2000). Thus, although RHex’s body shape, leg design and materials are quite dissimilar from those of a cockroach, their coordination in the phasing of stance and swing are arranged so as to achieve a similar dynamical e?ect. The legs are attached in a (i) sprawled posture, spreading out so as to confer static stability at rest and low speed operation. Further, while each of RHex’s 6 legs has only one actuated degree of freedom (at the hip), in contrast to the multiply actuated leg joints of a cockroach they incorporate (ii) a carefully tuned passive radial compliance. Finally, RHex exhibits a large suite of stable locomotion behaviors when each alternating tripod of hip motors is forced via a local proportional-derivative (PD) control law to track (iii) the identical (or, for the opposed tripod of legs, a 180? out of phase) copy of a feedforward reference signal (Saranli et al., 2000). We presume (but cannot yet formally prove) that this feedforward stimulus excites a limit cycle (iv) in the coupled leg-body mechanism. We will present empirical evidence below that the projection of this putative limit cycle onto the mechanism’s center of mass coordinates yields the motion of a speci?c pogo stick — the spring loaded inverted pendulum (SLIP) — when the controller and mechanical parameters are properly tuned. Philosophically, RHex’s design exempli?es our notion of biological inspiration in robotics, namely, that novel concept transfer from biology can increase performance in machines. This represents a cautionary approach that eschews “biology by default” (Ritzmann et al., 2000) or even morphologically identi?ed design in favor of identi?cation and mimicry of selected functional components. In the long run, we aim to articulate broad principles with mathematically precise formulations of biomechanical observed fact and then translate these into speci?c design practices. Meanwhile, pending that formal understanding, empiricism and intuition about biological function remains subservient to engineering practice in our work.
Accumulating evidence in the biomechanics literature suggests that agile locomotion is organized in nature by recourse to a controlled bouncing gait wherein the “payload,” the mass center, behaves mechanically as though it were riding on a SLIP (Blickhan and Full, 1993; Full and Farley, 2000). Given its ubiquity, we surmise that this speci?c form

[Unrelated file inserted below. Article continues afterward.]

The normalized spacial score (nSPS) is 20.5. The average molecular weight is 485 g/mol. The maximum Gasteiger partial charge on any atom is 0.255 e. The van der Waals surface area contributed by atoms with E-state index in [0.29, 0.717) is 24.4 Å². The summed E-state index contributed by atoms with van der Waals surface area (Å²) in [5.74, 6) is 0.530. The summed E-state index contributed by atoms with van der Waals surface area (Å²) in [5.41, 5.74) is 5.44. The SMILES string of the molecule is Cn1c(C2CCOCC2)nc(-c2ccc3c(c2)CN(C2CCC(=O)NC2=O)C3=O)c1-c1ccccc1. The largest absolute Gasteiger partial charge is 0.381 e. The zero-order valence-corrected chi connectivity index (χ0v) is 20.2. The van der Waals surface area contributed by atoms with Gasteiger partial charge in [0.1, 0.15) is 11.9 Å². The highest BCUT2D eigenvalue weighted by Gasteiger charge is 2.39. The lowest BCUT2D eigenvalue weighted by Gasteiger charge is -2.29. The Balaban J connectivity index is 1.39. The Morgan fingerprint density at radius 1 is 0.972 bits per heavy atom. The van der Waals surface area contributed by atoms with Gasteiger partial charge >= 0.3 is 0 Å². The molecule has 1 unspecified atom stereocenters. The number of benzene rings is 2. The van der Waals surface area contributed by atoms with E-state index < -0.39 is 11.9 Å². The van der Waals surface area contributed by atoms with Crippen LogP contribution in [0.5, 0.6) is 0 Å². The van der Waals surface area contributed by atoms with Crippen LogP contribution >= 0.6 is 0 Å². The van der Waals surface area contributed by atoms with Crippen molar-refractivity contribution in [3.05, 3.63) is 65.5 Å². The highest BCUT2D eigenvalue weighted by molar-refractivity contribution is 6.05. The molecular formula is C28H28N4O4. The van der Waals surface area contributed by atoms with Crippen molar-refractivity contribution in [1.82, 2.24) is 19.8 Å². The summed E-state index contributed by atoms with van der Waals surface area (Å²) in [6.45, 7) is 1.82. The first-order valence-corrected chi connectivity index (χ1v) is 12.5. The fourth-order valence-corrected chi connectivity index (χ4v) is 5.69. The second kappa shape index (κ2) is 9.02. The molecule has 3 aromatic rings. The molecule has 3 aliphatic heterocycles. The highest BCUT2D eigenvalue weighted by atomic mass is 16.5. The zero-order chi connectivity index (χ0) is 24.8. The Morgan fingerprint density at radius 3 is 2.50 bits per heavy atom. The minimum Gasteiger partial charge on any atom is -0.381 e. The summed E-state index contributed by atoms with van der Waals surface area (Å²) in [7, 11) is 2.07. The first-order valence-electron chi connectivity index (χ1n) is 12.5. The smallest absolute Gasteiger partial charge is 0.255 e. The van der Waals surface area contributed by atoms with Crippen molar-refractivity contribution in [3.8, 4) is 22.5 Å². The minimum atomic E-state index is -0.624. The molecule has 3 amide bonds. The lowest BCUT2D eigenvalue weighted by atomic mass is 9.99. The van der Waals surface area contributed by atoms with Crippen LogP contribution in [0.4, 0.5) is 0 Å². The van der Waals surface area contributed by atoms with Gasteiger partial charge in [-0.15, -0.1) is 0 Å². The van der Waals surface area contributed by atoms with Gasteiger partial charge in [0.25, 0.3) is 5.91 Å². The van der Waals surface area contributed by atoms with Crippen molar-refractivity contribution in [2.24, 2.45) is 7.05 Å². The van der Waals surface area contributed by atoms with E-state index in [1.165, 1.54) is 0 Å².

of dynamic locomotion must confer signi?cant bene?ts upon animal runners. There is, indeed, clear evidence in some animal species that bouncing stores and returns energy (Biewener and Baudinette, 1995). For robots, storing periodically in a spring potential some portion of their fore-aft kinetic energy seems like an e?ective resolution to the inevitably constraining actuator torque and power limits. Limbs must move both quickly and forcefully in the high performance regimes we seek, but actuators cannot operate both at high speeds and at high torque levels. A careful exposition of the power and energy implications attendant upon a bouncing gait lies well beyond the scope of the present article. We explore instead the bene?ts of imposing this hierarchical organization on the control and stabilization architectures of complex, high degree of freedom mechanisms. That exploration centers on the notion of the “template and anchor” hierarchy (Full and Koditschek, 1999). A template is a low dimensional model of a mechanism operating within a speci?ed environment that is capable of expressing a speci?c task as the limit set of a suitably tuned dynamical system involving some controlled (robot) and uncontrolled (environment) degrees of freedom. To “anchor” this low dimensional model in a more physically realistic higher degree of freedom representation of the robot and its environment, we seek controllers whose closed loops result in a low dimensional attracting invariant submanifold on which the restriction dynamics is a copy of the template. Raibert’s monopods were literal embodiments of the SLIP (Raibert, 1986). His bipeds functioned as alternating pogo sticks and his quadrupeds were constituted as virtual alternating pogo sticks. By recourse to such decompositions, he found it possible to impose relatively simple and largely decoupled stride-to-stride gait control laws over the within-stride regulation loops. One of us (Buehler), has pursued a more minimalist version of the Raibert quadrapeds in the form of passively compliant telescoping legs driven at each hip by only one actuator per leg in a design that might be seen as the immediate forebear of RHex (Buehler et al., 1998; Buehler et al., 1999; Papadopoulos and Buehler, 2000). Biomechanical evidence for the seeming ubiquity of a SLIP template naturally suggests the possibility of pogo stick based control for more diverse leg morphologies. For example, a simulation study (Saranli et al., 1998) demonstrated an approximate embedding of the